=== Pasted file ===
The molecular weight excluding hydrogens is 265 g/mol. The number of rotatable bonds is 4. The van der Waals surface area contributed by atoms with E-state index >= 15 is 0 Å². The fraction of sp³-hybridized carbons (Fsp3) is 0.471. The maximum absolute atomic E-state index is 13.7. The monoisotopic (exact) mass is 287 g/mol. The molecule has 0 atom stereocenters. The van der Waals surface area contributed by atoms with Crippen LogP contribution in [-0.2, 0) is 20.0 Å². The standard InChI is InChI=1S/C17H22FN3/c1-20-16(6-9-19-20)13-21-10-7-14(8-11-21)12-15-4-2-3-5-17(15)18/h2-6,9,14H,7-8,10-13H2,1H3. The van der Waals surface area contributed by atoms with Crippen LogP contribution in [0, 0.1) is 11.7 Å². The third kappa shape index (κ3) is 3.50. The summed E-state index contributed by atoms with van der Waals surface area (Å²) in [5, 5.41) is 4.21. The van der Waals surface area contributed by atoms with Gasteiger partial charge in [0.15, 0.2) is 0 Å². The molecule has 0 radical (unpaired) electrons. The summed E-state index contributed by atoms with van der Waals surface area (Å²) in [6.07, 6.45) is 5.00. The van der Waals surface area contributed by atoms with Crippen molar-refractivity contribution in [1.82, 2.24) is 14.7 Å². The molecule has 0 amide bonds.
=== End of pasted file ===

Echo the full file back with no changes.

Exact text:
The molecular weight excluding hydrogens is 265 g/mol. The number of rotatable bonds is 4. The van der Waals surface area contributed by atoms with E-state index >= 15 is 0 Å². The fraction of sp³-hybridized carbons (Fsp3) is 0.471. The maximum absolute atomic E-state index is 13.7. The monoisotopic (exact) mass is 287 g/mol. The molecule has 0 atom stereocenters. The van der Waals surface area contributed by atoms with Crippen LogP contribution in [-0.2, 0) is 20.0 Å². The standard InChI is InChI=1S/C17H22FN3/c1-20-16(6-9-19-20)13-21-10-7-14(8-11-21)12-15-4-2-3-5-17(15)18/h2-6,9,14H,7-8,10-13H2,1H3. The van der Waals surface area contributed by atoms with Crippen LogP contribution in [0, 0.1) is 11.7 Å². The third kappa shape index (κ3) is 3.50. The summed E-state index contributed by atoms with van der Waals surface area (Å²) in [5, 5.41) is 4.21. The van der Waals surface area contributed by atoms with Gasteiger partial charge in [0.15, 0.2) is 0 Å². The molecule has 0 radical (unpaired) electrons. The summed E-state index contributed by atoms with van der Waals surface area (Å²) in [6.07, 6.45) is 5.00. The van der Waals surface area contributed by atoms with Crippen molar-refractivity contribution in [1.82, 2.24) is 14.7 Å². The molecule has 0 amide bonds.